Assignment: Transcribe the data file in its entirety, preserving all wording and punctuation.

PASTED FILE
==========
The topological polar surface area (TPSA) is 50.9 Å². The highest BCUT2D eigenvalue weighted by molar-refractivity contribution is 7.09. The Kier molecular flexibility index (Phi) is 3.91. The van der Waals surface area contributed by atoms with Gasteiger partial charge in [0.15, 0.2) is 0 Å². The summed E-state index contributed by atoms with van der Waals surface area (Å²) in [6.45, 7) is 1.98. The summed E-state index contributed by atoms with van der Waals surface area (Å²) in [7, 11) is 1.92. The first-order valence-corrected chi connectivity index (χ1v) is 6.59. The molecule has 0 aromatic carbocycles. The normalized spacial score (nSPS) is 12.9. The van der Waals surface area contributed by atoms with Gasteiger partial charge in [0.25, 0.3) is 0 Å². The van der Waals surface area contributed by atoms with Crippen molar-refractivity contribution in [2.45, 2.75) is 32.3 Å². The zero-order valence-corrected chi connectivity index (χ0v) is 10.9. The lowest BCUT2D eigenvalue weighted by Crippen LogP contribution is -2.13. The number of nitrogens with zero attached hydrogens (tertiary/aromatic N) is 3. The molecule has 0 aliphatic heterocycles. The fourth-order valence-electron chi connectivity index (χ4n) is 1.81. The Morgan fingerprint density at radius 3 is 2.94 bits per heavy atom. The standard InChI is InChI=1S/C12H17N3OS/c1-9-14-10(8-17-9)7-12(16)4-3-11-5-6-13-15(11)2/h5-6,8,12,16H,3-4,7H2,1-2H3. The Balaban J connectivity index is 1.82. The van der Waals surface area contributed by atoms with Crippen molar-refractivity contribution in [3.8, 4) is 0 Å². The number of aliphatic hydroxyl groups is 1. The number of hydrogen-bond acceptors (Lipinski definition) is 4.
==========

The topological polar surface area (TPSA) is 50.9 Å². The highest BCUT2D eigenvalue weighted by molar-refractivity contribution is 7.09. The Kier molecular flexibility index (Phi) is 3.91. The van der Waals surface area contributed by atoms with Gasteiger partial charge in [0.15, 0.2) is 0 Å². The summed E-state index contributed by atoms with van der Waals surface area (Å²) in [6.45, 7) is 1.98. The summed E-state index contributed by atoms with van der Waals surface area (Å²) in [7, 11) is 1.92. The first-order valence-corrected chi connectivity index (χ1v) is 6.59. The molecule has 0 aromatic carbocycles. The normalized spacial score (nSPS) is 12.9. The van der Waals surface area contributed by atoms with Gasteiger partial charge in [0.25, 0.3) is 0 Å². The van der Waals surface area contributed by atoms with Crippen molar-refractivity contribution in [2.45, 2.75) is 32.3 Å². The zero-order valence-corrected chi connectivity index (χ0v) is 10.9. The lowest BCUT2D eigenvalue weighted by Crippen LogP contribution is -2.13. The number of nitrogens with zero attached hydrogens (tertiary/aromatic N) is 3. The molecule has 0 aliphatic heterocycles. The fourth-order valence-electron chi connectivity index (χ4n) is 1.81. The Morgan fingerprint density at radius 3 is 2.94 bits per heavy atom. The standard InChI is InChI=1S/C12H17N3OS/c1-9-14-10(8-17-9)7-12(16)4-3-11-5-6-13-15(11)2/h5-6,8,12,16H,3-4,7H2,1-2H3. The Balaban J connectivity index is 1.82. The van der Waals surface area contributed by atoms with Crippen molar-refractivity contribution in [3.8, 4) is 0 Å². The number of aliphatic hydroxyl groups is 1. The number of hydrogen-bond acceptors (Lipinski definition) is 4.